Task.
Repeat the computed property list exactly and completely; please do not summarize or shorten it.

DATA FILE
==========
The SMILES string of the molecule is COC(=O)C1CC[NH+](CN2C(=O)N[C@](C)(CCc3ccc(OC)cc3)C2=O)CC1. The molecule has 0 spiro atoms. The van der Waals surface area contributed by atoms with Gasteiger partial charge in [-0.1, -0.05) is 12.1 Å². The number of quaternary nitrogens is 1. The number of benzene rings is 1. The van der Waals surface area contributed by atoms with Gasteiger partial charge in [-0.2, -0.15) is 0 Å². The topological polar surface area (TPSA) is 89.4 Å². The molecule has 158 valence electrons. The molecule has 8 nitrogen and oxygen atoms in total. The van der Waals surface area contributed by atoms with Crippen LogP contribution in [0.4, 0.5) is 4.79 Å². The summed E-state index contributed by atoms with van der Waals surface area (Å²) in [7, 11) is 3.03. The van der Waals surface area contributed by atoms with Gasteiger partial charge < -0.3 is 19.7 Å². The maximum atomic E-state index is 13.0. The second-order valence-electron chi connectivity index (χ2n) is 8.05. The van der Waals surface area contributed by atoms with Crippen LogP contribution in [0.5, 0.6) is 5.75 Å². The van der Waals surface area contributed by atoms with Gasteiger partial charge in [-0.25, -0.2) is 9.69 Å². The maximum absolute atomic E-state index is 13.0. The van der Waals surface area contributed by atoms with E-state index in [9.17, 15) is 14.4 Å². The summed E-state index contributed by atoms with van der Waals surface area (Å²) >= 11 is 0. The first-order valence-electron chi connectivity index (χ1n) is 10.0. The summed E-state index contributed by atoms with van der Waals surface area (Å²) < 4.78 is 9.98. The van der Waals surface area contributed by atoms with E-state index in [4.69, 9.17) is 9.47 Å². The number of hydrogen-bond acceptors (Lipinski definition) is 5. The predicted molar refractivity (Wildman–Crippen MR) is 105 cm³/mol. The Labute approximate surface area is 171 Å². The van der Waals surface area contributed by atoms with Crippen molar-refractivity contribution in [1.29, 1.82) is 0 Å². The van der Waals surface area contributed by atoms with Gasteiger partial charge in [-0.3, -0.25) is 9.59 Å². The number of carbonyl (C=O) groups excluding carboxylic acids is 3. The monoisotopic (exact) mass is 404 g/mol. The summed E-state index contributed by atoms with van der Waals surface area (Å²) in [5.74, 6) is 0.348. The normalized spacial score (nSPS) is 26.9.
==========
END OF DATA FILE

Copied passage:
The SMILES string of the molecule is COC(=O)C1CC[NH+](CN2C(=O)N[C@](C)(CCc3ccc(OC)cc3)C2=O)CC1. The molecule has 0 spiro atoms. The van der Waals surface area contributed by atoms with Gasteiger partial charge in [-0.1, -0.05) is 12.1 Å². The number of quaternary nitrogens is 1. The number of benzene rings is 1. The van der Waals surface area contributed by atoms with Gasteiger partial charge in [-0.2, -0.15) is 0 Å². The topological polar surface area (TPSA) is 89.4 Å². The molecule has 158 valence electrons. The molecule has 8 nitrogen and oxygen atoms in total. The van der Waals surface area contributed by atoms with Crippen LogP contribution in [0.4, 0.5) is 4.79 Å². The summed E-state index contributed by atoms with van der Waals surface area (Å²) in [7, 11) is 3.03. The van der Waals surface area contributed by atoms with Gasteiger partial charge < -0.3 is 19.7 Å². The maximum atomic E-state index is 13.0. The second-order valence-electron chi connectivity index (χ2n) is 8.05. The van der Waals surface area contributed by atoms with Crippen LogP contribution in [0.5, 0.6) is 5.75 Å². The van der Waals surface area contributed by atoms with Gasteiger partial charge in [-0.25, -0.2) is 9.69 Å². The maximum absolute atomic E-state index is 13.0. The van der Waals surface area contributed by atoms with E-state index in [9.17, 15) is 14.4 Å². The summed E-state index contributed by atoms with van der Waals surface area (Å²) >= 11 is 0. The first-order valence-electron chi connectivity index (χ1n) is 10.0. The summed E-state index contributed by atoms with van der Waals surface area (Å²) < 4.78 is 9.98. The van der Waals surface area contributed by atoms with E-state index in [4.69, 9.17) is 9.47 Å². The number of hydrogen-bond acceptors (Lipinski definition) is 5. The predicted molar refractivity (Wildman–Crippen MR) is 105 cm³/mol. The Labute approximate surface area is 171 Å². The van der Waals surface area contributed by atoms with Crippen molar-refractivity contribution in [1.29, 1.82) is 0 Å². The van der Waals surface area contributed by atoms with Gasteiger partial charge in [-0.3, -0.25) is 9.59 Å². The number of carbonyl (C=O) groups excluding carboxylic acids is 3. The monoisotopic (exact) mass is 404 g/mol. The summed E-state index contributed by atoms with van der Waals surface area (Å²) in [5.74, 6) is 0.348. The normalized spacial score (nSPS) is 26.9.